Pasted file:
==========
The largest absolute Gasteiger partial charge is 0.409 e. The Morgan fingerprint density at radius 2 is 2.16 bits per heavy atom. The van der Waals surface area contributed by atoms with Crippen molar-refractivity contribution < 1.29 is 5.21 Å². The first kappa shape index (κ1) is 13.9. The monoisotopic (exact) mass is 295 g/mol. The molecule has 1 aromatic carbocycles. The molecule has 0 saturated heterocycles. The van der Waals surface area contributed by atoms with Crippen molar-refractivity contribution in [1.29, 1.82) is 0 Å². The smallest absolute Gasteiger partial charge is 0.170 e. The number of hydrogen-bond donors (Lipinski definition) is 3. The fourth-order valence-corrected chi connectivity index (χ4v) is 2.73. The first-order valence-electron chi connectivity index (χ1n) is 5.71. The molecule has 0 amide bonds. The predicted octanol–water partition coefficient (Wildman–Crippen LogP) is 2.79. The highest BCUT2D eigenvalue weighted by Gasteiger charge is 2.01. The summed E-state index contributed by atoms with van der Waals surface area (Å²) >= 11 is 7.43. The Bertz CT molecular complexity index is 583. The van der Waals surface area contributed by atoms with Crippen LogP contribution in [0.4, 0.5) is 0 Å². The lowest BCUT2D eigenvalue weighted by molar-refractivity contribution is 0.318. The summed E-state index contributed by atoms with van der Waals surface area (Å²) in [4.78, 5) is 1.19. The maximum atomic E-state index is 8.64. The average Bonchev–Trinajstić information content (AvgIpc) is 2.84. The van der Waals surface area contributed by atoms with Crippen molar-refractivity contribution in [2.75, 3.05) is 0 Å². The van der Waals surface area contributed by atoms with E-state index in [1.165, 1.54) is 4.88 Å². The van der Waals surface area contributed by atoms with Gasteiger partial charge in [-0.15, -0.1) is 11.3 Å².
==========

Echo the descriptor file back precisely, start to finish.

The largest absolute Gasteiger partial charge is 0.409 e. The Morgan fingerprint density at radius 2 is 2.16 bits per heavy atom. The van der Waals surface area contributed by atoms with Crippen molar-refractivity contribution < 1.29 is 5.21 Å². The first kappa shape index (κ1) is 13.9. The monoisotopic (exact) mass is 295 g/mol. The molecule has 1 aromatic carbocycles. The molecule has 0 saturated heterocycles. The van der Waals surface area contributed by atoms with Crippen molar-refractivity contribution in [1.29, 1.82) is 0 Å². The smallest absolute Gasteiger partial charge is 0.170 e. The number of hydrogen-bond donors (Lipinski definition) is 3. The fourth-order valence-corrected chi connectivity index (χ4v) is 2.73. The first-order valence-electron chi connectivity index (χ1n) is 5.71. The molecule has 0 amide bonds. The predicted octanol–water partition coefficient (Wildman–Crippen LogP) is 2.79. The highest BCUT2D eigenvalue weighted by Gasteiger charge is 2.01. The summed E-state index contributed by atoms with van der Waals surface area (Å²) >= 11 is 7.43. The Bertz CT molecular complexity index is 583. The van der Waals surface area contributed by atoms with Crippen LogP contribution in [0.4, 0.5) is 0 Å². The lowest BCUT2D eigenvalue weighted by molar-refractivity contribution is 0.318. The summed E-state index contributed by atoms with van der Waals surface area (Å²) in [4.78, 5) is 1.19. The maximum atomic E-state index is 8.64. The average Bonchev–Trinajstić information content (AvgIpc) is 2.84. The van der Waals surface area contributed by atoms with Crippen molar-refractivity contribution in [2.75, 3.05) is 0 Å². The van der Waals surface area contributed by atoms with E-state index in [1.165, 1.54) is 4.88 Å². The van der Waals surface area contributed by atoms with Gasteiger partial charge in [-0.15, -0.1) is 11.3 Å².